Seventh Code (Sebunsu kodo): Rome Review

A shallow if well-filmed tale about and for teenagers doesn't strain after meaning.

Kiyoshi Kurosawa’s first film shot outside Japan is an off-beat tale of stalking in Vladivostock.

One of the more trivial entries in Kiyoshi Kurosawa’s filmography, which ranges from J-horror classics to black comedy, Seventh Code is a 60-minute shaggy dog story about a pretty girl stalker who runs around Vladivostock in search of a man she met once. It has its funny moments, and a nice final-reel reversal that should hook YA audiences when it plays on Japanese TV, but in Rome competition it looked slight and odd.

The original title Sebunsu kodo would make more sense translated as Seventh Chord, in line with a song sung in MTV-style by protag Akiko (Atsuko Maeda, who played the girl in The Drudgery Train.) We meet Akiko wheeling an unwieldly suitcase down the uneven streets of Vladivostock in hot in pursuit of Mr. Matsunaga (Ryohei Suzuki), a young Tokyo businessman. At first he has trouble remembering who she is, then flashes on a dinner where she was one of a group of girls. Advising her to watch out for foreigners, he gives her the slip but she follows him and, suitcase in tow, climbs in the window of an abandoned building where he’s having a “meeting” in a moment of comic absurdity.

The next thing Akiko knows she’s sewn into a gunny bag by some mafia thugs and dumped far from town. Bruised but not discouraged, she takes a job in a small restaurant run by a sincere young Japanese man and his beautiful Chinese girlfriend. Its panoramic window gives her a good chance of seeing Matsunaga drive by in his distinctive blue car.

The expectation for Kurosawa fans is that the story, teetering between comedy and danger, will take a horrifically bloody turn, but that isn’t exactly what happens. The surprise finale improves things a mite but not really, and in the end the film seems like a TV commission for teenagers. This would explain the simplified ideas about young people in search of a future, running after their dreams and hankering for the power to change the world.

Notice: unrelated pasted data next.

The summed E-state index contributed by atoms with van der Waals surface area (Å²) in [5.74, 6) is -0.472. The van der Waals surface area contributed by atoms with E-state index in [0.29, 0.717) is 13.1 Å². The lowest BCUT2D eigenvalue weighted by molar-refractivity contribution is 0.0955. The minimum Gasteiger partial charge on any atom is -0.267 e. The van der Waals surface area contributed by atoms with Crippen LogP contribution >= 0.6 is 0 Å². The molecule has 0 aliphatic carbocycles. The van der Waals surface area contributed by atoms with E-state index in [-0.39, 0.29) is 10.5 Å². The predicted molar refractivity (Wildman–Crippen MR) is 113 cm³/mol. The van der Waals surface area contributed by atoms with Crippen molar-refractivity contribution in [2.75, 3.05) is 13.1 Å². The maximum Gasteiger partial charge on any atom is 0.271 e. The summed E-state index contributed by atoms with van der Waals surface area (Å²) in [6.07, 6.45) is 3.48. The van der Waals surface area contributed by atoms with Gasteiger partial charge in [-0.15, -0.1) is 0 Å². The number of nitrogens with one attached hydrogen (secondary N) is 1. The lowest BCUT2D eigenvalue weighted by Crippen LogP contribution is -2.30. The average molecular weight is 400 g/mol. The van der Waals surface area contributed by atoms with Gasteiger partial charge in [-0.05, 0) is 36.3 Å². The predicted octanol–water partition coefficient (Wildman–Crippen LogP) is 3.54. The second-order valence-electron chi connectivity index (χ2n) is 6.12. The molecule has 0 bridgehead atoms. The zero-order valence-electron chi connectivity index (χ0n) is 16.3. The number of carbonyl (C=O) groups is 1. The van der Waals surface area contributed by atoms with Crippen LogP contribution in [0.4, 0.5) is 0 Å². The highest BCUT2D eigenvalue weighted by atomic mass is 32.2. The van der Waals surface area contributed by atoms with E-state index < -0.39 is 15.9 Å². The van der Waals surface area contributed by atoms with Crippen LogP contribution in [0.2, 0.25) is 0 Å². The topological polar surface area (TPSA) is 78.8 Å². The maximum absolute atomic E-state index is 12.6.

Maeda offers little in the way of psychological depth, so it’s hard to get a handle on Akiko’s obsession with the unremarkable object of her desire. Decidedly missing are the closely observed emotions in Kurosawa’s critically praised festival films, from Tokyo Sonata to his recent made-for-TV serial drama Penance; in fact there is a disturbing shallowness echoed in the acting that tends to deaden the import of even the nicely shot bits. Lighting and framing are elegant throughout, even when the cameraman is racing after Akiko with a handheld DV cam. The serious musical score by Yusuke Hayashi is also a pleasure.

Venue: Rome Film Festival (competition)
Production companies: AKS in association with King Record Co., Nikkatsu Corp., Django Film
Cast: Atsuko Maeda, Ryohei Suzuki, Aissy, Hiroshi Yamamoto
Director: Kiyoshi Kurosawa
Screenwriter: Kiyoshi Kurosawa
Director of photography: Shinya Kimura
Production designer: Norifumi Ataka
Editor: Koichi Takahashi

Music: Yusuke Hayashi
Sales Agent: Nikkatsu Corp.
No rating, 60 minutes